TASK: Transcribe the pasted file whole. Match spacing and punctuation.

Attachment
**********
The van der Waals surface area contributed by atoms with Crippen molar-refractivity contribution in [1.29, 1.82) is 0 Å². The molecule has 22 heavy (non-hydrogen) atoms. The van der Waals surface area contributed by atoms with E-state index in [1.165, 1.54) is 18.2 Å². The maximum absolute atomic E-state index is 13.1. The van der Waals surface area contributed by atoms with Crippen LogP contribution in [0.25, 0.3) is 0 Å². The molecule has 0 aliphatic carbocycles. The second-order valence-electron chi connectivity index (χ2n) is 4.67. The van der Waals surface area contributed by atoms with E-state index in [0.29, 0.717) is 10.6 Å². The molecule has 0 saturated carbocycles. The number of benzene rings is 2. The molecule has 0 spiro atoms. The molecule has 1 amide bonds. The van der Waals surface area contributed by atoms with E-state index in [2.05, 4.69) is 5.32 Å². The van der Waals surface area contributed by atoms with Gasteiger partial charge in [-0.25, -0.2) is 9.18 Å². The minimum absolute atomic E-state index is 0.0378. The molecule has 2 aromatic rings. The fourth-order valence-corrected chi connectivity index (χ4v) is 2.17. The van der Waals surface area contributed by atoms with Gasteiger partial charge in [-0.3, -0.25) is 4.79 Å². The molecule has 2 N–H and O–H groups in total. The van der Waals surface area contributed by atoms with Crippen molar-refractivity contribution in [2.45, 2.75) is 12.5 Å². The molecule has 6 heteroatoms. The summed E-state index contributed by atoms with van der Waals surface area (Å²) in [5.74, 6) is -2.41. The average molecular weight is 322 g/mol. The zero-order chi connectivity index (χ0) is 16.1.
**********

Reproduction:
The van der Waals surface area contributed by atoms with Crippen molar-refractivity contribution in [1.29, 1.82) is 0 Å². The molecule has 22 heavy (non-hydrogen) atoms. The van der Waals surface area contributed by atoms with E-state index in [1.165, 1.54) is 18.2 Å². The maximum absolute atomic E-state index is 13.1. The van der Waals surface area contributed by atoms with Crippen LogP contribution in [0.25, 0.3) is 0 Å². The molecule has 0 aliphatic carbocycles. The second-order valence-electron chi connectivity index (χ2n) is 4.67. The van der Waals surface area contributed by atoms with E-state index in [0.29, 0.717) is 10.6 Å². The molecule has 0 saturated carbocycles. The number of benzene rings is 2. The molecule has 0 spiro atoms. The molecule has 1 amide bonds. The van der Waals surface area contributed by atoms with E-state index in [2.05, 4.69) is 5.32 Å². The van der Waals surface area contributed by atoms with Gasteiger partial charge in [-0.25, -0.2) is 9.18 Å². The minimum absolute atomic E-state index is 0.0378. The molecule has 2 aromatic rings. The fourth-order valence-corrected chi connectivity index (χ4v) is 2.17. The van der Waals surface area contributed by atoms with Gasteiger partial charge in [-0.3, -0.25) is 4.79 Å². The molecule has 2 N–H and O–H groups in total. The van der Waals surface area contributed by atoms with Crippen molar-refractivity contribution in [2.45, 2.75) is 12.5 Å². The molecule has 6 heteroatoms. The summed E-state index contributed by atoms with van der Waals surface area (Å²) in [5.74, 6) is -2.41. The average molecular weight is 322 g/mol. The zero-order chi connectivity index (χ0) is 16.1.